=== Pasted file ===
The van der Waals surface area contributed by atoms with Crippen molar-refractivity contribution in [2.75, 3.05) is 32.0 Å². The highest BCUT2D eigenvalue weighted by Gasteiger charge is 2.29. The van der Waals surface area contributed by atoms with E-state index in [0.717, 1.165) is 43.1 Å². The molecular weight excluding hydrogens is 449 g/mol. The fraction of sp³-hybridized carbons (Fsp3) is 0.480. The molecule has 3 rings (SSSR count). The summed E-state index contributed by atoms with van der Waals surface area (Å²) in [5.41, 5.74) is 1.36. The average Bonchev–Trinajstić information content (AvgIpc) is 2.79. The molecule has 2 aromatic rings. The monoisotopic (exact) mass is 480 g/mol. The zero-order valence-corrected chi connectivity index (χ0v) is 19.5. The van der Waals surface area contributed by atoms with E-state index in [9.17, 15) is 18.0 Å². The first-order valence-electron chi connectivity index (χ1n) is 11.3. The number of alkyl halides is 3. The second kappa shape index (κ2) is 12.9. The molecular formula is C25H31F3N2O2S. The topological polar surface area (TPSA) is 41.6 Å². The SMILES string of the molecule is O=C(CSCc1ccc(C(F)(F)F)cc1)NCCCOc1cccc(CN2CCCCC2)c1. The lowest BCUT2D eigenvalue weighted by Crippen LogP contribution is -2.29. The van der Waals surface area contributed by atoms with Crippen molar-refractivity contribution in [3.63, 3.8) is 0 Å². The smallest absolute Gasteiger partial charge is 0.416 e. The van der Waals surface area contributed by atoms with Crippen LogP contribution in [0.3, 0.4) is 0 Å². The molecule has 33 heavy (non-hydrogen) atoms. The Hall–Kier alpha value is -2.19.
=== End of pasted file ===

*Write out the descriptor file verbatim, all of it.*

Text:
The van der Waals surface area contributed by atoms with Crippen molar-refractivity contribution in [2.75, 3.05) is 32.0 Å². The highest BCUT2D eigenvalue weighted by Gasteiger charge is 2.29. The van der Waals surface area contributed by atoms with E-state index in [0.717, 1.165) is 43.1 Å². The molecular weight excluding hydrogens is 449 g/mol. The fraction of sp³-hybridized carbons (Fsp3) is 0.480. The molecule has 3 rings (SSSR count). The summed E-state index contributed by atoms with van der Waals surface area (Å²) in [5.41, 5.74) is 1.36. The average Bonchev–Trinajstić information content (AvgIpc) is 2.79. The molecule has 2 aromatic rings. The monoisotopic (exact) mass is 480 g/mol. The zero-order valence-corrected chi connectivity index (χ0v) is 19.5. The van der Waals surface area contributed by atoms with E-state index in [9.17, 15) is 18.0 Å². The first-order valence-electron chi connectivity index (χ1n) is 11.3. The number of alkyl halides is 3. The second kappa shape index (κ2) is 12.9. The molecular formula is C25H31F3N2O2S. The topological polar surface area (TPSA) is 41.6 Å². The SMILES string of the molecule is O=C(CSCc1ccc(C(F)(F)F)cc1)NCCCOc1cccc(CN2CCCCC2)c1. The lowest BCUT2D eigenvalue weighted by Crippen LogP contribution is -2.29. The van der Waals surface area contributed by atoms with Crippen molar-refractivity contribution in [3.63, 3.8) is 0 Å². The smallest absolute Gasteiger partial charge is 0.416 e. The van der Waals surface area contributed by atoms with Crippen LogP contribution in [0.3, 0.4) is 0 Å². The molecule has 33 heavy (non-hydrogen) atoms. The Hall–Kier alpha value is -2.19.